Digital Trust creates widening gap between businesses

Photo by Sora Shimazaki

DigiCert, Inc. has released its 2024 State of Digital Trust Survey in APAC that checks in on how enterprises around the world are managing digital trust in their organizations.

While digital trust overwhelmingly remains a critical focus for all enterprises, the latest report shines a light on the growing divide between the ‘leaders’ –those who are getting it right, and the ‘laggards’ — those who are struggling.   

The difference between leaders and laggards revealed some clues and potential best practices when it comes to digital trust. The top 33% digital trust ‘leaders’ enjoyed higher revenue, better digital innovation and higher employee productivity.

They could respond more effectively to outages and incidents, were generally better prepared for Post Quantum Cryptography and were more readily taking advantage of the benefits of the IoT. Meanwhile, the bottom 33% ‘laggards’ performed comparatively poorly in all those categories and found it harder to reap the benefits of digital innovation.

In addition, the leaders were more likely to centrally manage their certificates, more likely to employ email authentication and encryption (S/MIME) technology, and generally employed more mature practices in digital trust management.

The 2024 survey included a series of questions to determine how well (or poorly) each respondent was doing across a wide range of digital trust metrics. After the scores were totaled, the respondents were split into three groups: leaders, laggards, and those in the middle. Comparing the results between leaders, laggards, and those in the middle, notable differences emerged:

Leaders exhibit far fewer issues on core enterprise systems (no system outages, few data breaches, and no compliance or legal issues) and experienced no IoT compliance issues, whereas half (50%) of the laggards did so.

Leaders also have significantly fewer issues due to software trust mishaps–for example, none of the leaders experienced compliance issues or software supply chain compromises, compared to 23% and 77% of the laggards, respectively.

Key highlights from APAC include:

In the Asia Pacific region specifically, 83% of the leaders did not have compliance issues versus 80% of the laggards. Similarly, 67% of leaders didn’t experience software supply chain compromises versus 20% of the laggards.

The survey unveiled that APAC organizations prioritizing digital trust are better poised to confront the imminent threat of quantum computing. 56% of leaders are prepared for Post Quantum Computing, a stark contrast to the 7% among laggards.

Furthermore, 88% of leaders anticipate being ready to tackle this threat within 1 to 3 years, compared to only 34% of laggards confident about achieving preparedness within the same timeframe.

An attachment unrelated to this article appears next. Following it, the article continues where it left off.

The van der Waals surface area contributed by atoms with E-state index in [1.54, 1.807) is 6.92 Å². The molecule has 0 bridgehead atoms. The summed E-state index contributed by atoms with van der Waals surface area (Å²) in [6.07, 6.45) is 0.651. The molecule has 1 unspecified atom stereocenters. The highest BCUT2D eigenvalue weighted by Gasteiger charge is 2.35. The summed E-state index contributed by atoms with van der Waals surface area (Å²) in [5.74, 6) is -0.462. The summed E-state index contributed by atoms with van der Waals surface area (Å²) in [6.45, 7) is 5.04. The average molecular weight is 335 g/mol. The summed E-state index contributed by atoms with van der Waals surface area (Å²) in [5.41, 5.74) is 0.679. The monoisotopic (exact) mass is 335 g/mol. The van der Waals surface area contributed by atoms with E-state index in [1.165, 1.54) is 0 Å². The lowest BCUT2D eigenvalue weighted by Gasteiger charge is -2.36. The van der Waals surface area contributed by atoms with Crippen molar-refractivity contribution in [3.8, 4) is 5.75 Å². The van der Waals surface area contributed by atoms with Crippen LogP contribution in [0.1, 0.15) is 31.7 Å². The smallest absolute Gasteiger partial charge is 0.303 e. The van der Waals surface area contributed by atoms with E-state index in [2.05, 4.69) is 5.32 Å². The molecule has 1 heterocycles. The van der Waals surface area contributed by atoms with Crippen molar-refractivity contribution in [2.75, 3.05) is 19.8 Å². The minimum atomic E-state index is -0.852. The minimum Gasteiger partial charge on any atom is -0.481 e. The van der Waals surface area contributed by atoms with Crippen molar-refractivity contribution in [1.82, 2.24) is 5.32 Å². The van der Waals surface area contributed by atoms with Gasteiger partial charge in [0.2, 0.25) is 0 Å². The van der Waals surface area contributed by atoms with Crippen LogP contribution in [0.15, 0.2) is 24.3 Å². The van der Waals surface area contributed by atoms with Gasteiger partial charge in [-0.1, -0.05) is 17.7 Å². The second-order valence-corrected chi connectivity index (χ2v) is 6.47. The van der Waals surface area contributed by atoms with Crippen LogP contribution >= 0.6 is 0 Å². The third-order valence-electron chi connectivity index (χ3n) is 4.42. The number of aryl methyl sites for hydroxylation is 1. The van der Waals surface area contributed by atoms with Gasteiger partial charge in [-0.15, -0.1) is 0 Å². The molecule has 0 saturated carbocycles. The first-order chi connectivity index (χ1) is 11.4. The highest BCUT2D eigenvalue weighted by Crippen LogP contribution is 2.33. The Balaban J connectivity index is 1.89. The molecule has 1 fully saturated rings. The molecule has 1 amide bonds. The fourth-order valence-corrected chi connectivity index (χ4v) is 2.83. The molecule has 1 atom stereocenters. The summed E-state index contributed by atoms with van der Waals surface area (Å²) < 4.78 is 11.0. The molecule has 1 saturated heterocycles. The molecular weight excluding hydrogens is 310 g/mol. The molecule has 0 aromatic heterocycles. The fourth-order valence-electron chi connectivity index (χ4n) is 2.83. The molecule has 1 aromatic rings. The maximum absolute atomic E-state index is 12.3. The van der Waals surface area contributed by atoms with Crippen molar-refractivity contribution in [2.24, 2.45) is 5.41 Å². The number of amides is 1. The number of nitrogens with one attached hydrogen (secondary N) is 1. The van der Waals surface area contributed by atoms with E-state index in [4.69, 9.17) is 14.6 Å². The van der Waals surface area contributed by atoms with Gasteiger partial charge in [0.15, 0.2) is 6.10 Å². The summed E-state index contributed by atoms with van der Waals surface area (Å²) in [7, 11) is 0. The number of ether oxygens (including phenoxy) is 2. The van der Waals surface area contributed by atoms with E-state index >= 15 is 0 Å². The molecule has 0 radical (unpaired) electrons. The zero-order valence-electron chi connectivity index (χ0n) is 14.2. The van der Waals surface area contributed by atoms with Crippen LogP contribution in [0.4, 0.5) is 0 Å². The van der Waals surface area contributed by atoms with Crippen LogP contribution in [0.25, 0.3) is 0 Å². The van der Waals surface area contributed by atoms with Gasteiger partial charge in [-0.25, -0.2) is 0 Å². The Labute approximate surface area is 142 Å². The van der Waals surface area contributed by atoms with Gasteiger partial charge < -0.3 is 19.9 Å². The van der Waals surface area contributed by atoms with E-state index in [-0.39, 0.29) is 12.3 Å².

The survey underscores a strong focus on digital trust among organizations in the APAC region. Key drivers include the surge in remote workers and increasing customer demand for digital trust. Other factors include the growing significance of data and the expanding threat landscape.

“In the Asia Pacific region, digital trust is not merely a trend but a fundamental requirement in today’s evolving landscape,” said Armando Dacal, Group Vice President APJ at DigiCert.

“Our survey findings underscore the crucial role of digital trust in driving organizational success, with leaders demonstrating superior performance across key metrics. To thrive in this dynamic environment, enterprises must prioritize digital trust as a strategic imperative.”

“As the threat landscape continues to expand, so does the gap between organizations who are leading the way in digital trust and those who are falling behind,” said Jason Sabin, CTO at DigiCert. 

“Those who fall within the ‘leaders’ group and those who are a ‘laggard’ are well aware of who they are. The danger, however, is those organizations who fall in the middle and are not taking action due to a false sense of security.”

“For organizations to be champions of digital trust, they must understand and actively implement the structure, processes, and activities that make it possible,” said Jennifer Glenn, Research Director, Security and Trust Group, IDC. 

“This includes keeping up with changes to industry standards, maintaining compliance with regulatory requirements in each geography, managing the life cycle of digital trust technologies, and extending trust into digital ecosystems.

“Companies that focus their efforts on digital trust — and make it a strategic imperative for the business — the benefits are notable, including reliable uptime, reduced risk of data compromise, and improved user trust.”